21 May, 2014More than ever, IndustriALL Global Union is helping workers level the playing field. Through building capacity of local unions, organizing them into global union networks, and working with these networks to implement campaign strategies and tactics, IndustriALL is campaigning to help shift the balance of power back in the unions’ direction.
Text: Adam Lee
December 2013 was a banner month for social dialogue at IndustriALL Global Union. Global Framework Agreements (GFAs) were signed with three companies; SCA in Sweden, Norske Skog in Norway and Solway in Belgium. A milestone was reached; there are now more than 100 global agreements between companies and Global Union Federations (GUFs).
GFAs are written agreements negotiated at a global level between GUFs like IndustriALL and multinational corporations. When worded and implemented correctly, these agreements can serve to protect the rights of workers at a company’s operations across the globe.
However, this milestone also begs a question: what does it mean for the tens of millions of workers employed by the thousands of multinational companies that haven’t signed a global agreement? In comparison, December was not a good month for members of IndustriALL affiliate Free Trade Zones and General Services Employees Union (FTZGSEU) employed by Ansell in the Biyagama free trade zone in Sri Lanka. By December, they had been on strike for two months and many families were becoming desperate.
The strike was precipitated by Ansell management’s vicious abuse of workers and unions. This included refusal to bargain in good faith, victimization of union leadership, paying poverty wages, and even forcing workers to urinate at their work stations to maintain fast production.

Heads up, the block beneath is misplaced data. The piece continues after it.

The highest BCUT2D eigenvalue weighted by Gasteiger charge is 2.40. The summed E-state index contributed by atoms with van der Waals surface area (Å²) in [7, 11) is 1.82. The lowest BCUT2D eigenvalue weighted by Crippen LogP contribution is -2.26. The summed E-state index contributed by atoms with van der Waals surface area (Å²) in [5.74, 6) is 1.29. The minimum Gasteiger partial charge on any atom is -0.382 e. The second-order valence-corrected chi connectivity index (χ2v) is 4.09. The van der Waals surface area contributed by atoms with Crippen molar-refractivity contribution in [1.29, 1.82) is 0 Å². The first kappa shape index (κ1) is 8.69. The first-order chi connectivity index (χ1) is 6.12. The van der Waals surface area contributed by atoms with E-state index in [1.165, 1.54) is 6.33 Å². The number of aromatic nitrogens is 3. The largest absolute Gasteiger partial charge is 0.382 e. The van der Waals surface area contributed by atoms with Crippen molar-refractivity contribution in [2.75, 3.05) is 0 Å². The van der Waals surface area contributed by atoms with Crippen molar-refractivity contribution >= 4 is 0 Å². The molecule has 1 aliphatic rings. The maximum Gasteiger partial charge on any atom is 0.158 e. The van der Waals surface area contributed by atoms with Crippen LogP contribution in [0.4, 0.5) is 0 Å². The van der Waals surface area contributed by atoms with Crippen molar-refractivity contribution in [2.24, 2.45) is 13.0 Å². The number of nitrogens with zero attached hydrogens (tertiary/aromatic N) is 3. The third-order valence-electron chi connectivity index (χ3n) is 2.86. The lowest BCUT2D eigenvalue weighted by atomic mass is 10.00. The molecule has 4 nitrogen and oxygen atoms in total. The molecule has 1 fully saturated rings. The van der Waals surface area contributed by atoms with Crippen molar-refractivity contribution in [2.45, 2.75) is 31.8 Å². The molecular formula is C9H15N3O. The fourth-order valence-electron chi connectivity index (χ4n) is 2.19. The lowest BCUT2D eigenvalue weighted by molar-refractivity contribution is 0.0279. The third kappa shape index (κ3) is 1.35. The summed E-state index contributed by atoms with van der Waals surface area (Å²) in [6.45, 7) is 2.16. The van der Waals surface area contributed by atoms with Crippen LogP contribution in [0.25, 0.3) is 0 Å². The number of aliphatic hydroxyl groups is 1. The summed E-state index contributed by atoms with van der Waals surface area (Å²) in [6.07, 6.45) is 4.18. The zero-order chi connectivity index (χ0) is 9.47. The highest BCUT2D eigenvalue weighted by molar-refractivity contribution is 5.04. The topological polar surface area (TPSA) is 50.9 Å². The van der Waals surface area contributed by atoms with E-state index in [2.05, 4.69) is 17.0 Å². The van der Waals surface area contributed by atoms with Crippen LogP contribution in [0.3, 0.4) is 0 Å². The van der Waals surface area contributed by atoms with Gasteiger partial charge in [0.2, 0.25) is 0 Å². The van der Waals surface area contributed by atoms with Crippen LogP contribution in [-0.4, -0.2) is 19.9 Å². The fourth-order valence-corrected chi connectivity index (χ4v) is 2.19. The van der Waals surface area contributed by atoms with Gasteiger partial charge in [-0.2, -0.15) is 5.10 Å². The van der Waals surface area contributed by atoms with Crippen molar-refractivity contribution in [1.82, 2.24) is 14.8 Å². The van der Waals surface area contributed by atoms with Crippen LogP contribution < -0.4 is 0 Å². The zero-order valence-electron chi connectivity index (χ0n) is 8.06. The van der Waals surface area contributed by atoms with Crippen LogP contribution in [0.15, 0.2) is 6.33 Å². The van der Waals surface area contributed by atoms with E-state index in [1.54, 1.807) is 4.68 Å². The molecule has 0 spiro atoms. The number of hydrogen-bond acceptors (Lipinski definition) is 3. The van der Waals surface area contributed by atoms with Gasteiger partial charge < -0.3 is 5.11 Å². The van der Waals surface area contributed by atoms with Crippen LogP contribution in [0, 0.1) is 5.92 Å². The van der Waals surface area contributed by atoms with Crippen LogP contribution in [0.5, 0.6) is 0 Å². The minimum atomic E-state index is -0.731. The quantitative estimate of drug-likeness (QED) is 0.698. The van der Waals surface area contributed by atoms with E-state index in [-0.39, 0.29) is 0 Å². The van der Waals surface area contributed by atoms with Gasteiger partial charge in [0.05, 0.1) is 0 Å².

Although in some ways an extreme case, companies like Ansell are all too common. If unions were to ignore the Ansells of the world and focus all their attention on companies that take the high road, most workers’ livelihoods would be under threat.
Unions historically did not spring into existence through harmonious dialogue with employers. They came into being when workers organized themselves and demanded redress for employer injustices. Workers and their unions organizing themselves and building unity and solidarity remains a vital component of any fight back against employer injustice.
However, in the face of giant multinational corporations and powerful industry associations, organization on the shop floor by itself is often not enough. Unions at an individual worksite are often on the losing end of an imbalance of power.
IndustriALL is taking an increasing role in industrial campaigns. These campaigns can be against a single abusive employer, as in the case of recent or ongoing campaigns against Ansell, Crown and Rio Tinto. They can also be against multiple companies or even industry associations, as in Bangladesh and Cambodia.
The Ansell campaign
Ansell is an Australian-based manufacturer of medical gloves and condoms. Well before the FTZGSEU called a strike at Ansell, IndustriALL responded to Ansell’s atrocious health and safety practices by providing an expert critique of these practices. This helped FTZGSEU pressure regulatory authorities to step up scrutiny of health and safety practices at the plant.